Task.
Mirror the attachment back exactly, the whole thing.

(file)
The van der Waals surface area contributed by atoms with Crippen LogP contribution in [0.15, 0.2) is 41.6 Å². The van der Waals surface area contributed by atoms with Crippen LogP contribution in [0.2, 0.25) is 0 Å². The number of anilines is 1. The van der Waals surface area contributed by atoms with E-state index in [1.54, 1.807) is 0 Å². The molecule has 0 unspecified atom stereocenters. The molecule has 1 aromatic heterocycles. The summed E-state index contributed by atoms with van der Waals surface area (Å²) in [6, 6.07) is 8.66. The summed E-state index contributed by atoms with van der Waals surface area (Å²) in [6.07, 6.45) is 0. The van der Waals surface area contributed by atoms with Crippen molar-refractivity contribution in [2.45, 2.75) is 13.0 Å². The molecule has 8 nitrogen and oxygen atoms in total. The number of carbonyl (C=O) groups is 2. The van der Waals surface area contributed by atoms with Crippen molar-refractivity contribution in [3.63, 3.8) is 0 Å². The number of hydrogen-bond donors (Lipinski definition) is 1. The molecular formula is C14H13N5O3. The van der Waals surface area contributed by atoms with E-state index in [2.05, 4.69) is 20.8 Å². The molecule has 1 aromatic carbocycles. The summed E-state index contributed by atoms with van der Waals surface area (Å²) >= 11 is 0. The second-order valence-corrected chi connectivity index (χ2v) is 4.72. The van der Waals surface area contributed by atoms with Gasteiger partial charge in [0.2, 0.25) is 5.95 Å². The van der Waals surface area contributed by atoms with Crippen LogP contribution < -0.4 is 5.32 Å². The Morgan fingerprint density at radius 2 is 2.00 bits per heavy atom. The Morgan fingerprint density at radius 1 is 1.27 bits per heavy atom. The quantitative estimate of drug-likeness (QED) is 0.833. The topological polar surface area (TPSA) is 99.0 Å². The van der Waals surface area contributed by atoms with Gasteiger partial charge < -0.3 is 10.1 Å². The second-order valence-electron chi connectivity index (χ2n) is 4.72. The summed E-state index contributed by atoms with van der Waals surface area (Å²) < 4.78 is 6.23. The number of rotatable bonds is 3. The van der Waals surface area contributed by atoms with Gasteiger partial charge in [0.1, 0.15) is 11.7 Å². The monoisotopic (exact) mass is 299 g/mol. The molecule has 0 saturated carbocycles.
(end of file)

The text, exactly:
The van der Waals surface area contributed by atoms with Crippen LogP contribution in [0.15, 0.2) is 41.6 Å². The van der Waals surface area contributed by atoms with Crippen LogP contribution in [0.2, 0.25) is 0 Å². The number of anilines is 1. The van der Waals surface area contributed by atoms with E-state index in [1.54, 1.807) is 0 Å². The molecule has 0 unspecified atom stereocenters. The molecule has 1 aromatic heterocycles. The summed E-state index contributed by atoms with van der Waals surface area (Å²) in [6, 6.07) is 8.66. The summed E-state index contributed by atoms with van der Waals surface area (Å²) in [6.07, 6.45) is 0. The van der Waals surface area contributed by atoms with Crippen molar-refractivity contribution in [2.45, 2.75) is 13.0 Å². The molecule has 8 nitrogen and oxygen atoms in total. The number of carbonyl (C=O) groups is 2. The van der Waals surface area contributed by atoms with Crippen molar-refractivity contribution in [3.63, 3.8) is 0 Å². The number of hydrogen-bond donors (Lipinski definition) is 1. The molecular formula is C14H13N5O3. The van der Waals surface area contributed by atoms with E-state index in [2.05, 4.69) is 20.8 Å². The molecule has 1 aromatic carbocycles. The summed E-state index contributed by atoms with van der Waals surface area (Å²) >= 11 is 0. The second-order valence-corrected chi connectivity index (χ2v) is 4.72. The van der Waals surface area contributed by atoms with Gasteiger partial charge in [0.2, 0.25) is 5.95 Å². The van der Waals surface area contributed by atoms with Crippen LogP contribution < -0.4 is 5.32 Å². The Morgan fingerprint density at radius 2 is 2.00 bits per heavy atom. The Morgan fingerprint density at radius 1 is 1.27 bits per heavy atom. The quantitative estimate of drug-likeness (QED) is 0.833. The topological polar surface area (TPSA) is 99.0 Å². The van der Waals surface area contributed by atoms with Gasteiger partial charge < -0.3 is 10.1 Å². The second-order valence-electron chi connectivity index (χ2n) is 4.72. The summed E-state index contributed by atoms with van der Waals surface area (Å²) < 4.78 is 6.23. The number of rotatable bonds is 3. The van der Waals surface area contributed by atoms with Gasteiger partial charge in [0.1, 0.15) is 11.7 Å². The monoisotopic (exact) mass is 299 g/mol. The molecule has 0 saturated carbocycles.